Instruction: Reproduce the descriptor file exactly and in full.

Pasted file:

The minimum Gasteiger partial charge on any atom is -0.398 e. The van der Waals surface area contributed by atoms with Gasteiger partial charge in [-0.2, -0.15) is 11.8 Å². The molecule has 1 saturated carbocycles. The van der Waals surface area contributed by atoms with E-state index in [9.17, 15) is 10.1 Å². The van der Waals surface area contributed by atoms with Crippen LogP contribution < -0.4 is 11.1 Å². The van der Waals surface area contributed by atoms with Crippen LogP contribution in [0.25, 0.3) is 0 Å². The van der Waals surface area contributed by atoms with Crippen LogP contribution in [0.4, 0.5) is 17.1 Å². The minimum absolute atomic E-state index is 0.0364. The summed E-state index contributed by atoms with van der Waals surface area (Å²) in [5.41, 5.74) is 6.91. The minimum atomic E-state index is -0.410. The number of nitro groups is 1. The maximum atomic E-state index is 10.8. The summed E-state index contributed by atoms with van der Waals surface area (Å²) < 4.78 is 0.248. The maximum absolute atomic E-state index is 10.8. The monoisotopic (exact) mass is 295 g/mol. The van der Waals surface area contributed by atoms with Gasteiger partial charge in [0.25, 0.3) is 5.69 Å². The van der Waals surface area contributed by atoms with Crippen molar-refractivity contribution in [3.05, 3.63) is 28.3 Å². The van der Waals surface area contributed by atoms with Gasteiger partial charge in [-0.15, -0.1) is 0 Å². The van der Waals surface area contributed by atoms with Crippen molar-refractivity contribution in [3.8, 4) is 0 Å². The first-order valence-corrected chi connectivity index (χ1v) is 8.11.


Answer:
The minimum Gasteiger partial charge on any atom is -0.398 e. The van der Waals surface area contributed by atoms with Gasteiger partial charge in [-0.2, -0.15) is 11.8 Å². The molecule has 1 saturated carbocycles. The van der Waals surface area contributed by atoms with E-state index in [9.17, 15) is 10.1 Å². The van der Waals surface area contributed by atoms with Crippen LogP contribution < -0.4 is 11.1 Å². The van der Waals surface area contributed by atoms with Crippen LogP contribution in [0.25, 0.3) is 0 Å². The van der Waals surface area contributed by atoms with Crippen LogP contribution in [0.4, 0.5) is 17.1 Å². The minimum absolute atomic E-state index is 0.0364. The summed E-state index contributed by atoms with van der Waals surface area (Å²) in [5.41, 5.74) is 6.91. The minimum atomic E-state index is -0.410. The number of nitro groups is 1. The maximum atomic E-state index is 10.8. The summed E-state index contributed by atoms with van der Waals surface area (Å²) < 4.78 is 0.248. The maximum absolute atomic E-state index is 10.8. The monoisotopic (exact) mass is 295 g/mol. The van der Waals surface area contributed by atoms with Gasteiger partial charge in [0.25, 0.3) is 5.69 Å². The van der Waals surface area contributed by atoms with Crippen molar-refractivity contribution in [3.05, 3.63) is 28.3 Å². The van der Waals surface area contributed by atoms with Gasteiger partial charge in [-0.15, -0.1) is 0 Å². The van der Waals surface area contributed by atoms with Crippen molar-refractivity contribution in [3.8, 4) is 0 Å². The first-order valence-corrected chi connectivity index (χ1v) is 8.11.